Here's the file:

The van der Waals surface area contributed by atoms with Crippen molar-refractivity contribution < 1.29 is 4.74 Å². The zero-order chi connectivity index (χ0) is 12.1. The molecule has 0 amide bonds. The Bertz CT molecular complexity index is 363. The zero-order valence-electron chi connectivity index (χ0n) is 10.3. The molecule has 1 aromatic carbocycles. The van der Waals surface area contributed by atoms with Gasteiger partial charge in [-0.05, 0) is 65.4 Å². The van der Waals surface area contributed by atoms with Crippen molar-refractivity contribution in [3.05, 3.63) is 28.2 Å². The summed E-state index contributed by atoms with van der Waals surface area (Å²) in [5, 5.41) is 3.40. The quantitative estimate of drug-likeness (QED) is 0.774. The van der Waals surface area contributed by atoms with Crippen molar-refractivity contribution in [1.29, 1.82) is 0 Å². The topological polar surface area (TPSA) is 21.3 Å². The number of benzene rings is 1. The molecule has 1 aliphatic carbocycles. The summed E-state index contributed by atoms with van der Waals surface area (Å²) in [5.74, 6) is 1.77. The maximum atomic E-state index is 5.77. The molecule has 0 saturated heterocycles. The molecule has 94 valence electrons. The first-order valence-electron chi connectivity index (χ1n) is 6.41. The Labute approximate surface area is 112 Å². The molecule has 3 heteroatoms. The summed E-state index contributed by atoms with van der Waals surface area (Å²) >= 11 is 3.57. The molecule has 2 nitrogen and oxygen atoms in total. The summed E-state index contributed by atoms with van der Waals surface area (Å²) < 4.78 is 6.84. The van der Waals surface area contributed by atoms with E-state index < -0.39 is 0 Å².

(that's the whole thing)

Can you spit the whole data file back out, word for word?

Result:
The van der Waals surface area contributed by atoms with Crippen molar-refractivity contribution < 1.29 is 4.74 Å². The zero-order chi connectivity index (χ0) is 12.1. The molecule has 0 amide bonds. The Bertz CT molecular complexity index is 363. The zero-order valence-electron chi connectivity index (χ0n) is 10.3. The molecule has 1 aromatic carbocycles. The van der Waals surface area contributed by atoms with Gasteiger partial charge in [-0.05, 0) is 65.4 Å². The van der Waals surface area contributed by atoms with Crippen molar-refractivity contribution in [3.05, 3.63) is 28.2 Å². The summed E-state index contributed by atoms with van der Waals surface area (Å²) in [5, 5.41) is 3.40. The quantitative estimate of drug-likeness (QED) is 0.774. The van der Waals surface area contributed by atoms with Crippen molar-refractivity contribution in [1.29, 1.82) is 0 Å². The topological polar surface area (TPSA) is 21.3 Å². The number of benzene rings is 1. The molecule has 1 aliphatic carbocycles. The summed E-state index contributed by atoms with van der Waals surface area (Å²) in [5.74, 6) is 1.77. The maximum atomic E-state index is 5.77. The molecule has 0 saturated heterocycles. The molecule has 94 valence electrons. The first-order valence-electron chi connectivity index (χ1n) is 6.41. The Labute approximate surface area is 112 Å². The molecule has 3 heteroatoms. The summed E-state index contributed by atoms with van der Waals surface area (Å²) >= 11 is 3.57. The molecule has 2 nitrogen and oxygen atoms in total. The summed E-state index contributed by atoms with van der Waals surface area (Å²) < 4.78 is 6.84. The van der Waals surface area contributed by atoms with E-state index < -0.39 is 0 Å².